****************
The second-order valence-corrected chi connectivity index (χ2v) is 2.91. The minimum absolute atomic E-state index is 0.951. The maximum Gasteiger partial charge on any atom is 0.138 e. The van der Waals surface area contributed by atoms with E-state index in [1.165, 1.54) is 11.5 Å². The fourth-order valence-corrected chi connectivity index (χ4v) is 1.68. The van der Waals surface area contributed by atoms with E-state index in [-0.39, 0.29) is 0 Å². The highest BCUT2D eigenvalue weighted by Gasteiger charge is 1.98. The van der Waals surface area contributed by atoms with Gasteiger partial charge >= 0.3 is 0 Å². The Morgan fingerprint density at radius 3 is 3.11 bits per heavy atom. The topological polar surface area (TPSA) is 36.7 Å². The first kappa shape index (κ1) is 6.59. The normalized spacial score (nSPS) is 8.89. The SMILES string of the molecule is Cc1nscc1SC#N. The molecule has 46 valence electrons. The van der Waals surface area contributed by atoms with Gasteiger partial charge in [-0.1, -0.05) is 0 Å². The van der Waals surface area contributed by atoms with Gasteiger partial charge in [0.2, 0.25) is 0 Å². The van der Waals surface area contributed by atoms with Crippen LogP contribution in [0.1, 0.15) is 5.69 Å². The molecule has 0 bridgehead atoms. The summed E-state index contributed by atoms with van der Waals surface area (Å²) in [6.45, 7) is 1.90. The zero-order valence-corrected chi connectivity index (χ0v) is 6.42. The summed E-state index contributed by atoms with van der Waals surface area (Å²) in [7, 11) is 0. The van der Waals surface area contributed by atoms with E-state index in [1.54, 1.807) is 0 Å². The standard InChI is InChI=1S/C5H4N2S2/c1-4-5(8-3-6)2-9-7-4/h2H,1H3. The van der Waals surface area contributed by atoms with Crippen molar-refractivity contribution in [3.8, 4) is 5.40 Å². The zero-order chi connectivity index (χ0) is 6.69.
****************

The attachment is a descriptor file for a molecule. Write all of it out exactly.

The second-order valence-corrected chi connectivity index (χ2v) is 2.91. The minimum absolute atomic E-state index is 0.951. The maximum Gasteiger partial charge on any atom is 0.138 e. The van der Waals surface area contributed by atoms with E-state index in [1.165, 1.54) is 11.5 Å². The fourth-order valence-corrected chi connectivity index (χ4v) is 1.68. The van der Waals surface area contributed by atoms with E-state index in [-0.39, 0.29) is 0 Å². The highest BCUT2D eigenvalue weighted by Gasteiger charge is 1.98. The van der Waals surface area contributed by atoms with Gasteiger partial charge >= 0.3 is 0 Å². The Morgan fingerprint density at radius 3 is 3.11 bits per heavy atom. The topological polar surface area (TPSA) is 36.7 Å². The first kappa shape index (κ1) is 6.59. The normalized spacial score (nSPS) is 8.89. The SMILES string of the molecule is Cc1nscc1SC#N. The molecule has 46 valence electrons. The van der Waals surface area contributed by atoms with Gasteiger partial charge in [-0.1, -0.05) is 0 Å². The van der Waals surface area contributed by atoms with Gasteiger partial charge in [0.2, 0.25) is 0 Å². The van der Waals surface area contributed by atoms with Crippen LogP contribution in [0.1, 0.15) is 5.69 Å². The molecule has 0 bridgehead atoms. The summed E-state index contributed by atoms with van der Waals surface area (Å²) in [6.45, 7) is 1.90. The zero-order valence-corrected chi connectivity index (χ0v) is 6.42. The summed E-state index contributed by atoms with van der Waals surface area (Å²) in [7, 11) is 0. The van der Waals surface area contributed by atoms with E-state index in [1.54, 1.807) is 0 Å². The standard InChI is InChI=1S/C5H4N2S2/c1-4-5(8-3-6)2-9-7-4/h2H,1H3. The van der Waals surface area contributed by atoms with Crippen molar-refractivity contribution in [3.8, 4) is 5.40 Å². The zero-order chi connectivity index (χ0) is 6.69.